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From my recent stay in Pittsburgh I’ve shown you Randyland, which writer/adventurers Susan Reimer,  Ginny Smith,   Carrie Engel and I stumbled upon while playing hooky from hotel conference rooms. We were on our way to another destination,  installation-art gallery the Mattress Factory, which had been called a “must-see” by keynote speaker Rick Darke. We weren’t sure why, but we were willing to go find out.

Above, a representative shot of the landscape we found outside the Factory, about which we concluded “No garden here!” and kept looking.

Above is the other outdoor space we found at the Factory, which left us still wondering what was up with this place and why was Rick so emphatic about our not missing it?  So back home, I wrote to ask him that and he replied:

 Winifred Lutz’ work at The Mattress Factory celebrates the urban cultural landscape in a way that respects history but is not devoted to historic re-creation or restoration. Complete with wild and grassy growth, Lutz’s reinterpretation of ruin set an important precedent for the less scripted, more dynamic aesthetic that continues garner support.

The late Paul vanMeter at the Mattress Factory in Pittsburgh. Photo by Rick Darke.

So, it’s a ruin (!) and we should just ignore that second space we found. Rick added about the ruin that it “struck the same chord as Peter Latz’ prescient re-imagining of the blast furnace site that is now Landschaftspark Duisburg-Nord, in Germany’s Ruhr region” and sent me the photo above that he took at the Mattress Factory.

Now I’m a huge fan of the ruin garden at Chanticleer near Philly, and who isn’t?  It’s stunning. (Lots more ruin photos here.)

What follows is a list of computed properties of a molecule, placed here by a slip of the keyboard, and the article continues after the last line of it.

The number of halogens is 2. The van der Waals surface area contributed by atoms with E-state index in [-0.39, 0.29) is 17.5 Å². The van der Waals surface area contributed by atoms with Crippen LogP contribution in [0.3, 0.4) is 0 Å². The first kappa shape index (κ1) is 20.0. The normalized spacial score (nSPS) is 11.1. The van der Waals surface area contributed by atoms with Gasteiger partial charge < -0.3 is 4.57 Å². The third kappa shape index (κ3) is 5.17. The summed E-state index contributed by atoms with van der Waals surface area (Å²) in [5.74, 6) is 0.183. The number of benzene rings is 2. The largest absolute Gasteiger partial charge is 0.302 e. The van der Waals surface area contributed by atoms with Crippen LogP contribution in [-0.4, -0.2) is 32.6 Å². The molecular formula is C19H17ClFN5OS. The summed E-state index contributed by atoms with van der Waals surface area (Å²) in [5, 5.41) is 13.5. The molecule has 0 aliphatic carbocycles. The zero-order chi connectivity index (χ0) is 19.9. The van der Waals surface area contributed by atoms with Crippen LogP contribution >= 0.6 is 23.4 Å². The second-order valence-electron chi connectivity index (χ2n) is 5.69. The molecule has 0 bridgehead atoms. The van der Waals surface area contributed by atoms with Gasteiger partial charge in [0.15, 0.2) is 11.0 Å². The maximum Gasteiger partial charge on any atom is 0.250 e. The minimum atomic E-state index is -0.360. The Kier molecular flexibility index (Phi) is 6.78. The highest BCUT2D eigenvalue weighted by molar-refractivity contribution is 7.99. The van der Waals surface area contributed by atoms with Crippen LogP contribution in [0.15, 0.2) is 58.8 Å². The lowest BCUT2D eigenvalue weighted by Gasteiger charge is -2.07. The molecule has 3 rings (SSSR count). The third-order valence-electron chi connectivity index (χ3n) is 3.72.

Ruin Garden at Chanticleer.

But the awesomeness of the ruin garden at the Mattress Factory was lost on us, so does that make us hayseeds? Ditto a couple of the exhibits we ventured through.  (It’s installation art, so you move through it.)  Again, I’m down with installation art, though I confess to breaking the stated rule and using my iPhone flashlight in the total darkness we were supposed to be experiencing.  For women, at least us four, it was more creepy than interesting or fun. Again, is it us?

Finally, we came upon an exhibit we enjoyed – eight rooms in an old house, all covered with yarn.

The piece is Trace of Memory by Chiharu Shiota.   Here’s a short description: “Stretched in multi-layers in a gallery space, Shiota weaves disorienting cocoons of black yarn that reflect the artist’s desire to ‘draw in the air.’”

I’ve since learned that the Smithsonian Institution in DC was just “yarn-bombed” over Labor Day Weekend, following a design by the same artist. Here’s a video about it.

Posted by

Susan Harris
on September 2, 2014 at 3:03 pm, in the category But is it Art?.

4 Comments

  1. Winifred was one of my instructors in graduate school. She’s a very focused, intense person. We were lucky enough to be get a personal introduction to that piece from her or its subtleties might have been lost on me as well.

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